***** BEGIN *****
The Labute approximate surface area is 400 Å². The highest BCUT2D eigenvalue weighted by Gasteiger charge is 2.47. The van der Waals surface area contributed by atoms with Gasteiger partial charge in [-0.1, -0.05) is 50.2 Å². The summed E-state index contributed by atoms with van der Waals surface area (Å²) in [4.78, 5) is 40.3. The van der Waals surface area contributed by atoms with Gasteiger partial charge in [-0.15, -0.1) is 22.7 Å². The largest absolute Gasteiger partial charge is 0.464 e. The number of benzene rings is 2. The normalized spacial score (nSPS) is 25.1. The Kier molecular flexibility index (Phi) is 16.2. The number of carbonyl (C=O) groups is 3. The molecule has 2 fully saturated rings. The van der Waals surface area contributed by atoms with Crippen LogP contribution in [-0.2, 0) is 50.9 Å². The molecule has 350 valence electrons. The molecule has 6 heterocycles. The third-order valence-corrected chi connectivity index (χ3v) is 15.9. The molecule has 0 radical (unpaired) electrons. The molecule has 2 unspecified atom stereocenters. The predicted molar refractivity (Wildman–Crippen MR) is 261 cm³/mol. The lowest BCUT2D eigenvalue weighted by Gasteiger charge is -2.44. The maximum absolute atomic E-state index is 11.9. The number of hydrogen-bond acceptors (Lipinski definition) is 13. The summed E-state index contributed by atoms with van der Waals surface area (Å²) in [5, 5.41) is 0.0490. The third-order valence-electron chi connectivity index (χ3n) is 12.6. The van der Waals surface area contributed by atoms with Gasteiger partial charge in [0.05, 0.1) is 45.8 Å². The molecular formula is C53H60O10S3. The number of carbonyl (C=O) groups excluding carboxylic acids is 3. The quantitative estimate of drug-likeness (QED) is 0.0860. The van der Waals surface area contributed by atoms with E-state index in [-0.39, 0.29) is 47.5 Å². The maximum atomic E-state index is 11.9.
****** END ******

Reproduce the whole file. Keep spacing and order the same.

The Labute approximate surface area is 400 Å². The highest BCUT2D eigenvalue weighted by Gasteiger charge is 2.47. The van der Waals surface area contributed by atoms with Gasteiger partial charge in [-0.1, -0.05) is 50.2 Å². The summed E-state index contributed by atoms with van der Waals surface area (Å²) in [4.78, 5) is 40.3. The van der Waals surface area contributed by atoms with Gasteiger partial charge in [-0.15, -0.1) is 22.7 Å². The largest absolute Gasteiger partial charge is 0.464 e. The number of benzene rings is 2. The normalized spacial score (nSPS) is 25.1. The Kier molecular flexibility index (Phi) is 16.2. The number of carbonyl (C=O) groups is 3. The molecule has 2 fully saturated rings. The van der Waals surface area contributed by atoms with Crippen LogP contribution in [-0.2, 0) is 50.9 Å². The molecule has 350 valence electrons. The molecule has 6 heterocycles. The third-order valence-corrected chi connectivity index (χ3v) is 15.9. The molecule has 0 radical (unpaired) electrons. The molecule has 2 unspecified atom stereocenters. The predicted molar refractivity (Wildman–Crippen MR) is 261 cm³/mol. The lowest BCUT2D eigenvalue weighted by Gasteiger charge is -2.44. The maximum absolute atomic E-state index is 11.9. The number of hydrogen-bond acceptors (Lipinski definition) is 13. The summed E-state index contributed by atoms with van der Waals surface area (Å²) in [5, 5.41) is 0.0490. The third-order valence-electron chi connectivity index (χ3n) is 12.6. The van der Waals surface area contributed by atoms with Gasteiger partial charge in [0.05, 0.1) is 45.8 Å². The molecular formula is C53H60O10S3. The number of carbonyl (C=O) groups excluding carboxylic acids is 3. The quantitative estimate of drug-likeness (QED) is 0.0860. The van der Waals surface area contributed by atoms with E-state index in [-0.39, 0.29) is 47.5 Å². The maximum atomic E-state index is 11.9.